My name is Kano Murasaki, but everyone calls me Risuko....
Though Japan has been devastated by a century of civil war, Risuko just wants to climb trees. Growing up far from the battlefields and court intrigues, the fatherless girl finds herself pulled into a plot that may reunite Japan -- or may destroy it. She is torn from her home and what is left of her family, but finds new friends at a school that may not be what it seems.
Magical but historical, Risuko follows her along the first dangerous steps to discovering who she truly is.
Historical adventure fiction appropriate for young adult and middle-grade readers
Season of the Sword #1
Can one girl win a war?
Kano Murasaki, called Risuko (Squirrel) is a young, fatherless girl, more comfortable climbing trees than down on the ground. Yet she finds herself enmeshed in a game where the board is the whole nation of Japan, where the pieces are armies, moved by scheming lords, and a single girl couldn't possible have the power to change the outcome.
Or could she?
Kunoichi Companion Tales
David Kudler, author of Risuko: A Kunoichi Tale, has released "White Robes," the first story in a series of prequels to his upcoming teen historical novel novel. The Kunoichi Companion Tales introduce characters and themes from the Seasons of the Sword novels, and are currently available exclusively to Risuko subscribers. To read the story, subscribe now.
"White Robes" introduces Lady Mochizuke Chiyome, a recent war widow who is mired in grief. She has become tired of mourning, tired of wearing the white robes that are the traditional Japanese garb of the grieving. On the road, she encounters two young women who open her eyes to a whole new purpose in life — and a new way to end Japan's century-old civil war.
There are six planned stories:
- White Robes — Mired in her own grief, Lady Mochizuki Chiyome encounters two young women who give her a whole new, much more interesting opportunity
- Silk & Service — A young Takeda warrior meets a servant who is much more than she seems
- Ghost — When Lady Chiyome receives a note from the shōgun, she finds that the messenger is much more intriguing than the message
- Shining Boy — Plucked off of the streets of the capital, an orphan girl tries to figure out what story she's wandered into
- Blade — Toumi doesn't want anyone messing with her business
- Little Brother — Returning to the monastery turns out to be as hard as leaving it was
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News from the Full Moon
By the way, I avoided spoilers for the book as best I could, and have hidden spoilers for the series behind the cut. — David Kudler
In Tower of Dawn, Sarah J. Maas turns a corner from sprawling epic to thrilling psychological fantasy.
In epic fantasy, the action usually centers around outsized acts of valor and evil committed by prodigious heroes and villains. It’s true in The Lord of the Rings. It’s true in A Song of Fire and Ice. It’s true in the first five of Sarah J. Maas’s Throne of Glass books. But the latest installment in the series, Tower of Dawn, looks at action and heroism of a different kind.
I’m so excited, in fact, that I’d love to make you an offer. If you send me a purchase receipt for the Risuko audiobook, I’ll send two download codes good for any audiobook on Audible.com!*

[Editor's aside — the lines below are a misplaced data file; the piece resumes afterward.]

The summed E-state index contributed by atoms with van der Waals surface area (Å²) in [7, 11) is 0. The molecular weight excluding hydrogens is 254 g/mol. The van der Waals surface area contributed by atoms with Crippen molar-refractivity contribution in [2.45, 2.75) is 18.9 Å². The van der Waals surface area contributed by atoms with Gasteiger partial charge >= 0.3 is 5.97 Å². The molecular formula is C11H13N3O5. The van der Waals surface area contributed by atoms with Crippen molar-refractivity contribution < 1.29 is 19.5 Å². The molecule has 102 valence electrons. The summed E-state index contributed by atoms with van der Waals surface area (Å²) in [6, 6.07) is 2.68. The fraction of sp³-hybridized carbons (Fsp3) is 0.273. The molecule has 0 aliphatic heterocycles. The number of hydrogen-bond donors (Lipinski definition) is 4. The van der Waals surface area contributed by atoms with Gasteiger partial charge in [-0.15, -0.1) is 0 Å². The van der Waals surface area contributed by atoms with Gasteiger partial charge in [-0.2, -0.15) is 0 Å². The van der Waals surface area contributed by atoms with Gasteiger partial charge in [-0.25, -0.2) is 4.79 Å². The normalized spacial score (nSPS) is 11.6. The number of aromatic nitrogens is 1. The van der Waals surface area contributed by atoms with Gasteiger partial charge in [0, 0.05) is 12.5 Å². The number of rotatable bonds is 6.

In any case, hope the end of summer is treating you well (or the end of winter, if you’re in the southern hemisphere).
P.S. If you’ve read Risuko but haven’t had a chance to share your thoughts, I’d love it if you’d post a review on Goodreads or Amazon or your favorite ebook store. Or you can even respond to this email and let me know what you thought directly!
*If you’re in Britain, let me know and I’ll send you codes good on Audible.co.uk.
I’m hard at work on the Risuko sequel, Bright Eyes — and designer extraordinaire James Egan of Bookfly Design has come up with options for the cover! We’d love for you to help us choose your favorite Bright Eyes cover art.
Vote in the poll, and enter to win a copy of the soon-to-be-released Risuko audiobook!
So this is a departure from my regular series of Kunoichi Companion Tales. But it should still be fun!
The wonderful YA author Mackenzi Lee runs a regular Twitter feature called #BygoneBaddassBroads. It offers profiles of historical women who were… well… baddass. I came across her when she did a profile on one of my favorite bygone baddass broads, Lady Mochizuki Chiyome. A week or so ago, she profiled Locusta the Poisoner, who ran a school for assassins under the Roman emperor Nero. I joked that someone should write a crossover between the two; she joked back that I should throw in Fredericka “Marm” Mandelbaum, Queen of the Fences in late 19th century New York, who ran Marm Mandelbaum’s School for Gifted Youngsters, training the Gilded Age’s pickpockets, thieves, and master criminals.
How could I resist?
Here’s the story that sprang into my head!
Welcome to the fourth port in the YA Summer Scavenger Hunt!
I’m David Kudler, and I’m writing Seasons of the Sword, a historical adventure series about a young girl who’s been pulled into a plot that may save Japan—or may destroy it. Along with another 138 members of the Alliance of Young Adult Authors, I’m participating in a word-search treasure hunt. Gather up the words, put them together to tell the story, and enter to win prizes, including free books and a $500 Amazon gift card. Read to the bottom to collect my word and get one step closer to the treasure. Continue reading YA Summer Scavenger Hunt #4!